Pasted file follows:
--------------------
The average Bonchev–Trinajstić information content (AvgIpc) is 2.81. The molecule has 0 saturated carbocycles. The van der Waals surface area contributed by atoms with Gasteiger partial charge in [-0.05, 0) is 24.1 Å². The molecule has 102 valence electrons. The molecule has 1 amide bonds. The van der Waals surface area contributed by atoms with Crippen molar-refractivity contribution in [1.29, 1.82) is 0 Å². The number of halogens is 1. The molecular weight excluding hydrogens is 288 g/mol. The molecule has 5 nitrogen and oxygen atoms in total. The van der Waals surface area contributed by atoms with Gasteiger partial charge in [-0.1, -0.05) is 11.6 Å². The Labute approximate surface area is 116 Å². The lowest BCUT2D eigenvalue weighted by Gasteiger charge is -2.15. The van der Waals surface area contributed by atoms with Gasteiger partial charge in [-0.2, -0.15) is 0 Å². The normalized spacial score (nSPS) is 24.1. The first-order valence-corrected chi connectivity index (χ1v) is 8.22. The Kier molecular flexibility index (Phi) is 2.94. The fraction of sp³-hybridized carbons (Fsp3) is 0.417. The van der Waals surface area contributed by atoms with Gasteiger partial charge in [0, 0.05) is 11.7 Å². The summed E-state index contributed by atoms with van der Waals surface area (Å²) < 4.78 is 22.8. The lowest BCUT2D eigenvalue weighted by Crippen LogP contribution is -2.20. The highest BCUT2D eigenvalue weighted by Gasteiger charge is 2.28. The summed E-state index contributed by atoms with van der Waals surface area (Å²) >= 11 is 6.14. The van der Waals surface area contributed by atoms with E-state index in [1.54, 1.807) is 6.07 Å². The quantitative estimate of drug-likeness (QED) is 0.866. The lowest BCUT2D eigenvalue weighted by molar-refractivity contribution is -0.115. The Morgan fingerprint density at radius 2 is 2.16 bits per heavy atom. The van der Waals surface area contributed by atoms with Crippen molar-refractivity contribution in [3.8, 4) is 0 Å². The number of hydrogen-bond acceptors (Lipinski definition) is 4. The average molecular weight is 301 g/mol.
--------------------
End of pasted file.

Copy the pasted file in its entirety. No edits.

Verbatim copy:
The average Bonchev–Trinajstić information content (AvgIpc) is 2.81. The molecule has 0 saturated carbocycles. The van der Waals surface area contributed by atoms with Gasteiger partial charge in [-0.05, 0) is 24.1 Å². The molecule has 102 valence electrons. The molecule has 1 amide bonds. The van der Waals surface area contributed by atoms with Crippen molar-refractivity contribution in [1.29, 1.82) is 0 Å². The number of halogens is 1. The molecular weight excluding hydrogens is 288 g/mol. The molecule has 5 nitrogen and oxygen atoms in total. The van der Waals surface area contributed by atoms with Gasteiger partial charge in [-0.1, -0.05) is 11.6 Å². The Labute approximate surface area is 116 Å². The lowest BCUT2D eigenvalue weighted by Gasteiger charge is -2.15. The van der Waals surface area contributed by atoms with Gasteiger partial charge in [-0.2, -0.15) is 0 Å². The normalized spacial score (nSPS) is 24.1. The first-order valence-corrected chi connectivity index (χ1v) is 8.22. The Kier molecular flexibility index (Phi) is 2.94. The fraction of sp³-hybridized carbons (Fsp3) is 0.417. The van der Waals surface area contributed by atoms with Gasteiger partial charge in [0, 0.05) is 11.7 Å². The summed E-state index contributed by atoms with van der Waals surface area (Å²) < 4.78 is 22.8. The lowest BCUT2D eigenvalue weighted by Crippen LogP contribution is -2.20. The highest BCUT2D eigenvalue weighted by Gasteiger charge is 2.28. The summed E-state index contributed by atoms with van der Waals surface area (Å²) >= 11 is 6.14. The van der Waals surface area contributed by atoms with E-state index in [1.54, 1.807) is 6.07 Å². The quantitative estimate of drug-likeness (QED) is 0.866. The lowest BCUT2D eigenvalue weighted by molar-refractivity contribution is -0.115. The Morgan fingerprint density at radius 2 is 2.16 bits per heavy atom. The van der Waals surface area contributed by atoms with Crippen molar-refractivity contribution in [3.8, 4) is 0 Å². The number of hydrogen-bond acceptors (Lipinski definition) is 4. The average molecular weight is 301 g/mol.